Almost all of the traditional architecture seen in Western countries or China are decorative. In contrary, Japanese ones are “plain” or “reserved”.
Japanese traditional architecture is no more than a sub branch of the Chinese’s mainstream from a global point of view. It’s true that Japan had been influenced by the Chinese architecture even before Buddhist architecture but it was noteworthy that Japan imported Chinese architecture in an outstanding scale in the Asuka and Kamakura era.
But once again, if you compare the Chinese architecture to the Japanese’s, there’re huge differences between the two.
Especially, if you compare the architecture established in the Nara and Kamakura era when Japan was enthusiastic about importing foreign style of culture to the Chinese counterparts in the same period, you can easily notice there’s few things in common.
For example, the simple beauty of the Japanese buildings such as the hon-do (main hall ) of Shin-Yakushi-ji Temple and Hakkaku-do Hall of Eizan-ji Temple in Nara can never be seen in the Chinese architecture in the same period. Elaborate techniques of the Zenshu-yo style placed into every corner of the Japanese architect are totally different from the Chinese ones.
From 19th through 20th century, Japan faced an overwhelmingly advanced culture of the West, which made Japan strongly feel that it must intake their industrial and military technology as soon as possible. For the Japanese, “modernization” means “westernization” and vice versa.
In order for Japan to move ahead with modernization after the Meiji Restoration, they had to embark on their new architecture project suited to the new society. They mainly relied it on engineers or architects from foreign countries.
The style of architecture seen in these construction in the initial Meiji period is so called European eclecticism originated in 19th century. In Europe, the history of Modernism Architecture started with the criticism against the old-style eclecticism; however, this eclecticism itself laid the groundwork for the modernization in case of Japan.
On the other hand, Japan had a great influence on the modern architecture in the West.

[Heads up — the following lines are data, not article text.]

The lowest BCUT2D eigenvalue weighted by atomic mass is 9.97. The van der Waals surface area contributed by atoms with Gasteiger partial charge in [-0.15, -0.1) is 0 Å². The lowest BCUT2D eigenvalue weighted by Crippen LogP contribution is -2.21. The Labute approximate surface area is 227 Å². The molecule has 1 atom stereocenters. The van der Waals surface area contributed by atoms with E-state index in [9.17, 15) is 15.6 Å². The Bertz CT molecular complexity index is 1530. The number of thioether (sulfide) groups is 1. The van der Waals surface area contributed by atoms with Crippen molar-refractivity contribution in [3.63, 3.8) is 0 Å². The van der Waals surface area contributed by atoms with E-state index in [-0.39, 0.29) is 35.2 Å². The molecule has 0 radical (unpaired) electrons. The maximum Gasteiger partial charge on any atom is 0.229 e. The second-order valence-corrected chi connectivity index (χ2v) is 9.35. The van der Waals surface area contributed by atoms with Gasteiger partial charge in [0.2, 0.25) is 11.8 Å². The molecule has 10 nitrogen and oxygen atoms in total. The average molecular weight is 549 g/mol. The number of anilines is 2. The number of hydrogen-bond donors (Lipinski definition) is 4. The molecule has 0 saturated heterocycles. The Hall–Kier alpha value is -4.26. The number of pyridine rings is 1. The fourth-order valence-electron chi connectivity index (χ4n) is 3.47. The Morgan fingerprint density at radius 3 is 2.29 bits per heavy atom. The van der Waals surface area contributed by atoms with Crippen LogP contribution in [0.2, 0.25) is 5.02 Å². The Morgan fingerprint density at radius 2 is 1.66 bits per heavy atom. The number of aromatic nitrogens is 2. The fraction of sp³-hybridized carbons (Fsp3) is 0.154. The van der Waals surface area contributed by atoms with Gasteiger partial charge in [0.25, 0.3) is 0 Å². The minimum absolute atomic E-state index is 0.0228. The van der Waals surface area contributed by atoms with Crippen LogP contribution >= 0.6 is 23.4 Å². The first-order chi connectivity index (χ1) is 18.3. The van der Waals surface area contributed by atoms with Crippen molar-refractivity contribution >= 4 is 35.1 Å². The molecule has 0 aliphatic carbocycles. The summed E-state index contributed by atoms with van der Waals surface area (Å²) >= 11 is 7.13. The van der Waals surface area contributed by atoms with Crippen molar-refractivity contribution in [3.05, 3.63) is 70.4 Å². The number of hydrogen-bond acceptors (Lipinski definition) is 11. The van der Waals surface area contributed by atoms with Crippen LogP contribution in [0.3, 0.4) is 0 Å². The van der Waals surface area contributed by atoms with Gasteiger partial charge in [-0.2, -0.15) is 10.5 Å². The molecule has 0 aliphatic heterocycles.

It is widely known that a German Architect, Bruno Taut (1880 – 1938) wrote that he was so impressed to see the way the shrine appeared when viewed from the outside totally matched the inner configuration of The Grand Shrine of Ise. He added that he felt as if a bolt of lightning had hit him when he saw it the first time.
Up until then, it had been very typical for the Western architecture to have the façade decorated like a fancy cake. It was not until the beginning of 20th century that a building that was more functional and has a matching interior design with exterior, comprised of reinforced steels and glasses started to appear in town.
Adolf Loos from Czechoslovakia (1870 – 1933) and Richard Joseph Neutra, born in Austria and became famous in the United States (1892 – 1970) are also well known as the architects who had been highly influenced by Japan.
Richard Joseph Neutra once visited the Katsura Imperial Villa and admired the construction, saying “I’ve finally met what I’d been looking for throughout my life. That perfectly matched my sense of space as well as my sensitivity to nature.”
Bruno Tauto described in his book that “Japan inspired Europe to a great extent. When the modern architecture started to gain popularity in Europe, it was the Japanese residential architectural styles that added the greatest driving force to it. Their architectural style is based on functionality and minimalism – big windows and storage space in terms of functionality, and its minimalist design pure and simple.” That Japan’s influence has been outstanding in no-frill functional western furniture as well.
It’s very interesting to see the contrast between Japan and the western countries at that time. Japan was trying hard to modernize itself by introducing western architectural styles while the western countries found Japanese simplicity and functionality beautiful and started introducing in their architectural styles.